10 or so years ago, you could work in Public Relations and go about your daily business without knowing what Search Engine Optimisation (otherwise known as SEO) even was. 20 odd years ago, you wouldn’t have even needed a good knowledge of the internet. In simpler times, press releases were sent by hand or faxed across, phone calls were much more common and social media barely came into play at all. BUT, we live in an ever-evolving world, and now, good knowledge of SEO can come in a lot of use in PR, and I would know that of course – working in both areas in my job as a Digital PR executive.
How I ended up in PR… And SEO
I think university is really great for the academics, but you don’t – and can’t – really learn the nitty-gritty of PR until you’re fully immersed in it. Working, whether that be in an agency, in-house or even freelance – in the industry and learning it day by day. In fact, when I first started my internship at Tecmark (many moons ago now) I walked in on my first day not having a clue what to expect, to be honest. I just about knew how to write a press release, if that. Yet now, a year and a half on, I’m at the forefront of most of the campaigns, taking an idea right through to a successful story that reaches multiple national newspapers – but that learning only comes through diving in at the deep end and getting truly stuck into your work. And embracing this hands-on approach to education in my career helped me to unearth the importance of SEO and PR, and how they compliment each other. In fact, I’d even go so far as to say that in another 10 years, all PRs are going to need an understanding of SEO and digital – as ultimately, this is the kind of comms that is accelerating and they say that knowledge is power in this world, right?
May I steal your attention for a moment…
I’ve been nominated for a UK Blog Award for best PR blogger, and would love it if you could vote for me (that is if you like my blog and think I’m worthy of course!). Here’s how if you’d like to.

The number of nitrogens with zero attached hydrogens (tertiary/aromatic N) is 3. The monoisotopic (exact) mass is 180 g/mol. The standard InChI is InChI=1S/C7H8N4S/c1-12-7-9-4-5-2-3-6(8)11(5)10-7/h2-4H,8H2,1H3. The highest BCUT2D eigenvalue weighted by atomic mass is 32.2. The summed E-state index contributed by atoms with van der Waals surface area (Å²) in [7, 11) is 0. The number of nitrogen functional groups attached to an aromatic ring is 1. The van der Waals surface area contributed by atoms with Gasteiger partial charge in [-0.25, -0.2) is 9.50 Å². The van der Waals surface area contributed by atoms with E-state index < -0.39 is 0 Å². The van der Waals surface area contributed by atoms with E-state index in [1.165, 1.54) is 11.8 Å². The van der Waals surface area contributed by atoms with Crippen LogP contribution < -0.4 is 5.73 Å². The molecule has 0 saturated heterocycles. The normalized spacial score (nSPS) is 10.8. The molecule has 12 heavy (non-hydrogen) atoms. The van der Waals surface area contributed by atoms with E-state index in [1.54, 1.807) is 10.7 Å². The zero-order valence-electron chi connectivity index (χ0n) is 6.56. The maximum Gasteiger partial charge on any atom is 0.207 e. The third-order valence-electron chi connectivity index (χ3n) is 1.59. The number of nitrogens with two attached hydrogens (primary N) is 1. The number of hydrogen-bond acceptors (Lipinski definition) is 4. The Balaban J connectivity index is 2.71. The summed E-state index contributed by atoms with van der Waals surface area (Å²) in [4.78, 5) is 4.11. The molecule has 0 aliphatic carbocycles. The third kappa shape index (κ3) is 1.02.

- Click here.
- Click on the categories (Public Relations, Marketing and Communications is mine) and view the entries.
- To find my website, click on the globe.
- To see my entry information, click on the “i”.
- And to vote for my entry (please please please), click on the red heart.
- OR, you could go straight to my entry page here.
Thank you so very much. Now back to the blog…
So what is ‘SEO’?
Here we go, my first attempt at being truly techy on the internet. I’ve worked at an SEO agency for a year and a half now, learning about this practice pretty much every single day, so I feel as though I’m somewhat equipped to expand on what SEO means, and surely what it can do.
SEO stands for search engine optimisation, and it’s largely the practice of optimising something, be it a blog post, a landing page or a WHOLE website through various tactics to help it to rank well on a SERP, which stands for search engine results page. To have the #1 ranking on Google is often the top aim – and more often than not it’s extremely hard to achieve this, especially when your clients’ page is battling with longstanding domains such as government and nationally recognised sites. Nevertheless, it can be done – and it has been done multiple times in my agency. And 2 years ago I’d never have thought I’d have found excitement in watching a web page jump up spaces on Google, yet here I am – searching every morning top keywords for my clients to check how they’re ranking today (and feeling super happy when I see them jump to impressive positions).